Fabricating PCB for LoRa Shield

Now that our circuit is ready, we can proceed with designing our PCB. I opened by PCB design software and began forming my tracks. Once the PCB design was complete my board looked something like this shown below

Fabricating PCB for LoRa Shield

 

You can also download the design files in GERBER format and fabricate it to get your boards. The Gerber file link is given below

Download Gerber File for Arduino LoRa Shield

 

Now, that our Design is ready it is time to get them fabricated. To get the PCB done is quite easy, simply follow the steps below

Step 1:  Get into www.pcbgogo.com, sign up if this is your first time. Then, in the PCB Prototype tab enter the dimensions of your PCB, the number of layers and the number of PCB you require. Assuming the PCB is 80cm×80cm you can set the dimensions as shown below.

Order Lora Shield PCB from PCBGOGO

 

Step 2: Proceed by clicking on the Quote Now button. You will be taken to a page where to set few additional parameters if required like the material used track spacing etc. But mostly the default values will work fine. The only thing that we have to consider here is the price and time. As you can see the Build Time is only 2-3 days and it just costs only $5 for our PSB. You can then select a preferred shipping method based on your requirement.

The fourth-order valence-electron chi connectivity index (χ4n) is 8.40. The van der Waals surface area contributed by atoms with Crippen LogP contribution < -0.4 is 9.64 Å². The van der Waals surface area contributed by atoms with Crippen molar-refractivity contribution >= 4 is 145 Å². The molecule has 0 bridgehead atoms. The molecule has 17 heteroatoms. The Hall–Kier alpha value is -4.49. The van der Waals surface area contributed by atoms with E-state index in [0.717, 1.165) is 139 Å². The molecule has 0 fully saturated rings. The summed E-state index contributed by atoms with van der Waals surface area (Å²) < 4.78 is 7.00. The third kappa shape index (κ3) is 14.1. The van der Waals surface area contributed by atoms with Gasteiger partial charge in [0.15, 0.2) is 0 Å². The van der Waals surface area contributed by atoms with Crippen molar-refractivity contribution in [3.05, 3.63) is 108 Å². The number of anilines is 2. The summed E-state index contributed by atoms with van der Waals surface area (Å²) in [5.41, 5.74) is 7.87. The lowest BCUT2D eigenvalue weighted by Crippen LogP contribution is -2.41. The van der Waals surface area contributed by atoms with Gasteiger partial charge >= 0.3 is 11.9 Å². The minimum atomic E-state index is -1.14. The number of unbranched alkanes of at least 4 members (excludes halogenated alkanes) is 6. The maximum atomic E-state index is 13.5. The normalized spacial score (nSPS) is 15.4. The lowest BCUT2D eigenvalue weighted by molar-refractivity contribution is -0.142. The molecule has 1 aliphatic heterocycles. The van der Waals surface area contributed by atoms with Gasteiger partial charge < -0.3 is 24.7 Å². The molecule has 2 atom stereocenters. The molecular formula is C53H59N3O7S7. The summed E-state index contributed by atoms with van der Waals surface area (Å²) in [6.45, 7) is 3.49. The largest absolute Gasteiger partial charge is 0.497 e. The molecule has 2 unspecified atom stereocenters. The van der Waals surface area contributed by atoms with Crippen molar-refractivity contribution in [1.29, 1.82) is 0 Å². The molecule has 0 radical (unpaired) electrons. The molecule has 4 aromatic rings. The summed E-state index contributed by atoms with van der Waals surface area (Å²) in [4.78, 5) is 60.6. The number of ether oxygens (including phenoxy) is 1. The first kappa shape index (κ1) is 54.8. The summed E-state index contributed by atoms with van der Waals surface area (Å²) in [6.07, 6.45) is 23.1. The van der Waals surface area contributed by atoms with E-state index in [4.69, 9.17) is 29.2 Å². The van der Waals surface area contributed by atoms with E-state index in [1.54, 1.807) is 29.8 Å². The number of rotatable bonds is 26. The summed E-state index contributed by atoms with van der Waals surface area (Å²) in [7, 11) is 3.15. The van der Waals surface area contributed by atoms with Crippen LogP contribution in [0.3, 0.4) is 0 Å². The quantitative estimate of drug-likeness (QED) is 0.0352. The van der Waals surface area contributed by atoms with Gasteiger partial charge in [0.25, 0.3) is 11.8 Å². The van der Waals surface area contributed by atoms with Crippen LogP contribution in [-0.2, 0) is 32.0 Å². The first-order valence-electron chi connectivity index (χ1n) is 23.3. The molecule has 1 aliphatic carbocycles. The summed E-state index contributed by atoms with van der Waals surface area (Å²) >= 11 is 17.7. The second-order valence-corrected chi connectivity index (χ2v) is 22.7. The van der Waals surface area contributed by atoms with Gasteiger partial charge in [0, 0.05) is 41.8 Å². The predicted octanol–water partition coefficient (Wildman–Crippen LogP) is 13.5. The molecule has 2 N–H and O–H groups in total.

Ordering Lora Shield PCB from PCBGOGO

 

Step 3: The final step is to upload the Gerber file and proceed with the payment. To make sure the process is smooth PCBGOGO verifies if your Gerber file is valid before proceeding with the payment. This way you can sure that your PCB is fabrication friendly and will reach you as committed.

 

Assembling the PCB

After the board was ordered, it reached me after some days though courier in a neatly labeled well-packed box and like always the quality of the PCB was awesome.

Assembling Lora Shield PCB

 

I turned on my soldering rod and started assembling the Board. Since the Footprints, pads, vias and silkscreen are perfectly of the right shape and size I had no problem assembling the board. Once the soldering was complete the board looked like this below, as you can see it fits snug on my Arduino Uno Board.

Arduino LoRa Transmitter and Receiver

 

Since our project has an Arduino LoRa transmitter and a Arduino LoRa receiver we will need two shields one for receiver and the other for transmitter. So I proceeded with soldering another PCB, both the PCB with LoRa module and LCD is shown below.

 

As you can see only the receiver LoRa shied (left one) has an LCD connected it, the transmitter side only consists of the LoRa module. We will further connect a GPS module to the transmitter side as discussed below.

 

Connecting GPS module to LoRa Transmitter

The GPS module used here is the NEO-6M GPS module, the module can operate on very low power with a small form factor making it suitable for tracking applications. However there are many other GPS modules available which we have used previously in different kind of vehicle tracking and location detection applications.